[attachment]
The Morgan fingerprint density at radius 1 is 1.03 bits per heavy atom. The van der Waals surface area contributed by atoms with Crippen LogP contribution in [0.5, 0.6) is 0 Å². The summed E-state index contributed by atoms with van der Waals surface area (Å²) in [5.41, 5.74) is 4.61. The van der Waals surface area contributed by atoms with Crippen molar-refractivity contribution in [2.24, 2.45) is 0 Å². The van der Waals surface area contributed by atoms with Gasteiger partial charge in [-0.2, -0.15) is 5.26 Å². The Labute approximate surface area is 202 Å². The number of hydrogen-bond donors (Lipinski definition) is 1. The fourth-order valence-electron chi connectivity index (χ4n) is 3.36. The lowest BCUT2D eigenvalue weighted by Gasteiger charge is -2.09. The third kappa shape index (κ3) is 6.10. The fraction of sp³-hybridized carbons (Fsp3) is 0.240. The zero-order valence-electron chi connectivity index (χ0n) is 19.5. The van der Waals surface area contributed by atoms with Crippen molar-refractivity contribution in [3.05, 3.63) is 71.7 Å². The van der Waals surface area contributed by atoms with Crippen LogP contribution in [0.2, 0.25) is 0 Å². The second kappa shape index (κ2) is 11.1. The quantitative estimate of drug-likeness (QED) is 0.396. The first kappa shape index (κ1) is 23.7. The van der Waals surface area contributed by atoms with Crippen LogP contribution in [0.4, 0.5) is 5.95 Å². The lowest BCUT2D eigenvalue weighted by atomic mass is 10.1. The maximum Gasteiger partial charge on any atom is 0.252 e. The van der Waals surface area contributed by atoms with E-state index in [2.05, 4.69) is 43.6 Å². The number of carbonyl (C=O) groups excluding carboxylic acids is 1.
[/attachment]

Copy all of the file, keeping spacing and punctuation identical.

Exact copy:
The Morgan fingerprint density at radius 1 is 1.03 bits per heavy atom. The van der Waals surface area contributed by atoms with Crippen LogP contribution in [0.5, 0.6) is 0 Å². The summed E-state index contributed by atoms with van der Waals surface area (Å²) in [5.41, 5.74) is 4.61. The van der Waals surface area contributed by atoms with Crippen molar-refractivity contribution in [2.24, 2.45) is 0 Å². The van der Waals surface area contributed by atoms with Gasteiger partial charge in [-0.2, -0.15) is 5.26 Å². The Labute approximate surface area is 202 Å². The number of hydrogen-bond donors (Lipinski definition) is 1. The fourth-order valence-electron chi connectivity index (χ4n) is 3.36. The lowest BCUT2D eigenvalue weighted by Gasteiger charge is -2.09. The third kappa shape index (κ3) is 6.10. The fraction of sp³-hybridized carbons (Fsp3) is 0.240. The zero-order valence-electron chi connectivity index (χ0n) is 19.5. The van der Waals surface area contributed by atoms with Crippen molar-refractivity contribution in [3.05, 3.63) is 71.7 Å². The van der Waals surface area contributed by atoms with Crippen LogP contribution in [0.2, 0.25) is 0 Å². The second kappa shape index (κ2) is 11.1. The quantitative estimate of drug-likeness (QED) is 0.396. The first kappa shape index (κ1) is 23.7. The van der Waals surface area contributed by atoms with Crippen LogP contribution in [0.4, 0.5) is 5.95 Å². The lowest BCUT2D eigenvalue weighted by atomic mass is 10.1. The maximum Gasteiger partial charge on any atom is 0.252 e. The van der Waals surface area contributed by atoms with E-state index in [2.05, 4.69) is 43.6 Å². The number of carbonyl (C=O) groups excluding carboxylic acids is 1.